9 Mind Mapping Mistakes Most Beginners Make and How to Avoid Them
Looking for a collection of no-nonsense mind mapping tips that you can easily implement to boost your visual mapping skills? Then look no further.
Below are 9 mistakes I summarize to help you become an experienced mind mapper.
Mind mapping for beginners
- Write down your goal
- Contents first, styling later
- Separate drafting from polishing
- Organize your mind maps with clear visual clues
- Combine mind maps with other diagrams
- Present your mind maps vividly
- Copy from masters
- Create or share mind maps in groups
- Use mind maps widely across disciplines
Mistake 1: Lost in Details
Your ideas can grow big. When they unravel, you might get lost on the way. Brainstorming does not work unless everyone is giving constructive and relevant insights. Note-taking and infographics are rigid and limited in the way they display information.
Remember that mind map is a vessel, a medium to carry your ideas. If you stuff it with random thoughts, it is like a bottle of sauce randomly mixing with different ingredients. It may give you some serendipity, but it is wandering away from your original goals.
Solution: Write down Your Purpose
Yes, brutally plain. Put a topic on the top of your map with your purpose inside. Alternatively, write it down on some sheets before putting it somewhere you can quickly see. Every time you look at your goal visually, your brain gets reminded.
Mistake 2: Obsession with Styling
Instead of getting your mind busy with the content of the mind map, you bury yourself in comparing font sizes and branch colors.
Sure, the graphic design is important. But separating content creation with styling is a common practice across many different industries. Even in design industry!
Multi-tasking might give you a sense of accomplishment, but that’s false productivity. It severely interrupts your thinking process. Research after research have shown that even a short interruption can induce excessive stress for people. One study calculates that productivity loss of workplaces can be up to 40% !
Solution: Content First, Separation of Concerns
Content is always the key. Anything else comes the second.
If you still struggle to stay away from styling a mind map, try to choose tools that help you auto-style the maps. In XMind, we have themes and quick-styling to free yourself from styling anxiety.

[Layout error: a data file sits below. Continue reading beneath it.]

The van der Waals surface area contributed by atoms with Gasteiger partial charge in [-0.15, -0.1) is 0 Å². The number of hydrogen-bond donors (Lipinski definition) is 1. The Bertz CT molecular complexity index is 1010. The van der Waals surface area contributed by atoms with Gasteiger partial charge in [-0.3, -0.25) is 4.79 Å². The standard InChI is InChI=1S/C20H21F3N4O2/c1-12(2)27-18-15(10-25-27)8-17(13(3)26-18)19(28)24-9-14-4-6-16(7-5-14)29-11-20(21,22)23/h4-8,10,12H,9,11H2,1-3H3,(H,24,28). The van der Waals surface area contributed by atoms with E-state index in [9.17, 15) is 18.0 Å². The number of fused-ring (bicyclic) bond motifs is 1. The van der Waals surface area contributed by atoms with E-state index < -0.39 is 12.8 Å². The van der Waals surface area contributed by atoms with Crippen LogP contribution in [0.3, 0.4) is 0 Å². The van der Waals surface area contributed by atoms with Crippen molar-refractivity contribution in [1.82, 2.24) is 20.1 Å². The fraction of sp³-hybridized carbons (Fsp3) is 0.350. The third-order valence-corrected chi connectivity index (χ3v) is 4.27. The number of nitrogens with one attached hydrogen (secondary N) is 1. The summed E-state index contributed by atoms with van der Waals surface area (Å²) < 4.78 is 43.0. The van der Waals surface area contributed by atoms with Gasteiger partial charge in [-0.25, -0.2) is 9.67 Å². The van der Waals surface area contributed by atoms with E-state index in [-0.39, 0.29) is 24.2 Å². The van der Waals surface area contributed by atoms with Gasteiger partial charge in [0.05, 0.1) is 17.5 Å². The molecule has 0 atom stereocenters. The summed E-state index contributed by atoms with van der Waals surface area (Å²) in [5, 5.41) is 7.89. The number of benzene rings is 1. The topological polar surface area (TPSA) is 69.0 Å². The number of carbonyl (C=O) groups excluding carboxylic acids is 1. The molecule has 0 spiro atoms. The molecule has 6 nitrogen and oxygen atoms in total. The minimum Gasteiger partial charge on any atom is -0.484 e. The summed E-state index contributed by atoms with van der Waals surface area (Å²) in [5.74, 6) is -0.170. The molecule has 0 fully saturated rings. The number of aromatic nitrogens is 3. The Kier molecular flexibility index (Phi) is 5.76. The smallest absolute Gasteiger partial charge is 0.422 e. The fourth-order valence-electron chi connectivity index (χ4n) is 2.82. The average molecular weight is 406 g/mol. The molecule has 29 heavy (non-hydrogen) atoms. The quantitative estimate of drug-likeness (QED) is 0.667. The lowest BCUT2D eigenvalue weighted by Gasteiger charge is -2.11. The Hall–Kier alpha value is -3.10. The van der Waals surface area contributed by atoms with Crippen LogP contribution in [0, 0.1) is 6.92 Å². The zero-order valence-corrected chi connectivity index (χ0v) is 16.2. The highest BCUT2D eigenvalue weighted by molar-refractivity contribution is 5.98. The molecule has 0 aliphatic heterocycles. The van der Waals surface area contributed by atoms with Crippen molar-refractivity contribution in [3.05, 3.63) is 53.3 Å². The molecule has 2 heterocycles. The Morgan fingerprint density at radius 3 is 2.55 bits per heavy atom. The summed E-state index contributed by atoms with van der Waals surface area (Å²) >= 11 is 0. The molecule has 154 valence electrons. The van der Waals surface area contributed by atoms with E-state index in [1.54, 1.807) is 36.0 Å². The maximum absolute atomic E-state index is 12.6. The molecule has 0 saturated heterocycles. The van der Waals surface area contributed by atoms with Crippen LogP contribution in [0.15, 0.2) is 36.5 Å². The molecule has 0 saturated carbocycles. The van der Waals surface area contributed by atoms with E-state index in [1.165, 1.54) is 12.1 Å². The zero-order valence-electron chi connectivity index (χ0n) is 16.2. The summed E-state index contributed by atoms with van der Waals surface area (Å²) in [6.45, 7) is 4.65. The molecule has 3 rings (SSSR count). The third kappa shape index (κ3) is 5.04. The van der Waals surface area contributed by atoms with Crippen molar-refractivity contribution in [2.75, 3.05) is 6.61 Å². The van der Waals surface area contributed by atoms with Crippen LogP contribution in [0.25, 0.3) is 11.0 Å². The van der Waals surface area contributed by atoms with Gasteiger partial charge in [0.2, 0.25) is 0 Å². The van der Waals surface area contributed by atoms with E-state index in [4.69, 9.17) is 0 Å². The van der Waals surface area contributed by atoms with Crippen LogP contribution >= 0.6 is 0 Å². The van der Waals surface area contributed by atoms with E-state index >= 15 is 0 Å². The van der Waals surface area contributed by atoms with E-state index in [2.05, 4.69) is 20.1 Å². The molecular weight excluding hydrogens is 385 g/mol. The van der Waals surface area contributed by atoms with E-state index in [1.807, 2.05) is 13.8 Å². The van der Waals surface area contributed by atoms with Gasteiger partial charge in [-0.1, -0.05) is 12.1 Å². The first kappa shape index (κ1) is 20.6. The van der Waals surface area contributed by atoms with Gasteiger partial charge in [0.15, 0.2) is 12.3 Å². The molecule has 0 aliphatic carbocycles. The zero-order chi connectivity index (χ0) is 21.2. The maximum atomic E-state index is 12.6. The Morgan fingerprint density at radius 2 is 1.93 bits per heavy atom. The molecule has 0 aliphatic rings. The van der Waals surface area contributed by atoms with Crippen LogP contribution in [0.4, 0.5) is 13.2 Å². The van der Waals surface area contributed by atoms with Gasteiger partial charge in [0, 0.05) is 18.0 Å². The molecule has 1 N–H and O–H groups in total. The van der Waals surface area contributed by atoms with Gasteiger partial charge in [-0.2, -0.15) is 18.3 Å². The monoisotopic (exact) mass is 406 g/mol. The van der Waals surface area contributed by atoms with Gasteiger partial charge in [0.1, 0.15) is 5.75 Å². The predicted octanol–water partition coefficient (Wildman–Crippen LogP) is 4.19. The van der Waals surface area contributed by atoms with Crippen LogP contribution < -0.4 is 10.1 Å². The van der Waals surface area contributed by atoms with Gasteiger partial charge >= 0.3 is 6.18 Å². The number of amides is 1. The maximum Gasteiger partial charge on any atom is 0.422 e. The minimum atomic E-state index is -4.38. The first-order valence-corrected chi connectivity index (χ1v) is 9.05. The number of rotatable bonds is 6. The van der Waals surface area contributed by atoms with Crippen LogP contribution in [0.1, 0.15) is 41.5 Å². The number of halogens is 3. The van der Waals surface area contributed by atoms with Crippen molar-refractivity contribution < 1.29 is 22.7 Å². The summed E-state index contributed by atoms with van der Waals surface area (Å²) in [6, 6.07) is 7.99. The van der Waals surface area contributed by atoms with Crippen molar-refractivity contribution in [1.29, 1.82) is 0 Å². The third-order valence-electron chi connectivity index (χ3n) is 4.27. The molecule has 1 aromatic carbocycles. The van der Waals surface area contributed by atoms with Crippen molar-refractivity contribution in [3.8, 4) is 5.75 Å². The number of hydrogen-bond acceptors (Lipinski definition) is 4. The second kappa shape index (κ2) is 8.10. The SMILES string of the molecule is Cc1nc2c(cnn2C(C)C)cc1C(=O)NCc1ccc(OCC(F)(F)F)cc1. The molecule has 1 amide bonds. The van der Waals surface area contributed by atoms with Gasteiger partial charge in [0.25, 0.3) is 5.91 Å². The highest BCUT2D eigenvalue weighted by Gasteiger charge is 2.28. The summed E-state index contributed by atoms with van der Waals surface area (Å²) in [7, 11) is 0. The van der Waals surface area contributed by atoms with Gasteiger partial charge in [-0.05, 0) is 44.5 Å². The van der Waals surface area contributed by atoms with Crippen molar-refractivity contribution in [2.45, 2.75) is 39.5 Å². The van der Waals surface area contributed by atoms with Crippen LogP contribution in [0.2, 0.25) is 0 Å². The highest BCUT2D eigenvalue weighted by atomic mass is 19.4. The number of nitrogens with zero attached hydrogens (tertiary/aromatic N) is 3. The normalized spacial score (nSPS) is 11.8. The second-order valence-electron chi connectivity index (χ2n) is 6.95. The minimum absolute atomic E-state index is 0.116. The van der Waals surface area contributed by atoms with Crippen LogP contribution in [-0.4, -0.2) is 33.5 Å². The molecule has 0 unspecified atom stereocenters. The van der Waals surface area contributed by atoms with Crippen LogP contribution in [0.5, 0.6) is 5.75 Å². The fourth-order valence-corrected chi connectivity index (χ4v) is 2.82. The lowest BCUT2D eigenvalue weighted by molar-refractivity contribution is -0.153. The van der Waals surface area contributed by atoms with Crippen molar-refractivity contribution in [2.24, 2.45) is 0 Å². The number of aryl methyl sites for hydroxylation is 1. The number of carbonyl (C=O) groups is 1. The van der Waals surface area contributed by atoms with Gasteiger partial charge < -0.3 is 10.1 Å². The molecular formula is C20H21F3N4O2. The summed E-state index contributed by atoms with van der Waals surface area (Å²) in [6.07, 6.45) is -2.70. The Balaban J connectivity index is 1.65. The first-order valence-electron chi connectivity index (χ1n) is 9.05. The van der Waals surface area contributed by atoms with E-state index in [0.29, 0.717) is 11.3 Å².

Mistake 3: Befriend with Perfectionism
No, perfectionism is not your friend.
Having unrealistic expectation is a sign of amateurism. There are a lot of tools and tips about mind mapping. They are helpful, but you cannot grasp them all when you are a beginner.
Also, perfectionism derails you from what you NEED to what you WANT. Your time is precious, so is your attention. Once you waste them, your passion for mind mapping might go away.
Solution: Separate Drafting from Polishing
"People call me a perfectionist, but I'm not. I'm a rightist. I do something until it's right, and then I move on to the next thing."
Mediocracity is not a problem to a draft. Drafting is about putting your thoughts in your mind to the paper (or a map). Editing is about improving your wordings and layouts. You should not do two things together. Otherwise, it will never end.
Even if you start with a terrible map, Call it a milestone when you finish drafting. Then revise it time and again.
What's more, the process of map-making fuels your thinking. Researchers have proposed theories that the process of map-building helps students to have a better memory. Pre-constructed maps(aka the results of the map), however, do not enhance learning performance.
Though “Perfect” does not exist, revisions never end. Good mind maps must have undergone stages of improvement, including structures, contents, and graphic designs.
Mistake 4: Messy Clustering and Confusing Organization
Although you can create a large mind map, its readability suffers.
I’m not saying that we should avoid big map at all costs. Mind maps are great for capturing big-picture views, but you need to prune out the useless branches before you get that.
Pruning is not what you should care about when drafting. But when you start to sort things out or present your mind map, pruning would be a “must-to-have”.
Solution: Discipline Your Design with Principles
- Be conservative in keeping topics. After brainstorming, be liberal and determined to move out redundancy.
- Follow some design principles. We elaborate principles and related features in this post .
- Seperate a large map into multiple sheets if the topic number is more than 50. XMind provides New Sheet from Topic for that purpose.
Mistake 5: No Combination with Other Diagrams
What is a mind map? A mind map is a tree chart with a central theme. That means mind maps have their limits (though not many people can reach that).
The mind map is just one of the countless tools. With combination of other tools, you have countless possibilities.
Solution: Combine Mind Map with Other Diagrams
XMind builds in various auto-generated diagrams. Say, Org-Chart, Timeline, Fishbone, and even Matrix.
To go further, combine mind maps with concept maps. They are similar but with different advantages. Mind map helps free-thinking and word association. Concept map is stronger in showing logical relationships and finding content gaps.
The steps are:
- Create a mind map
- Use relationships to connect one mind map topic with a floating topic.
- Then add the linking phrase on the connection line to explain the relationship.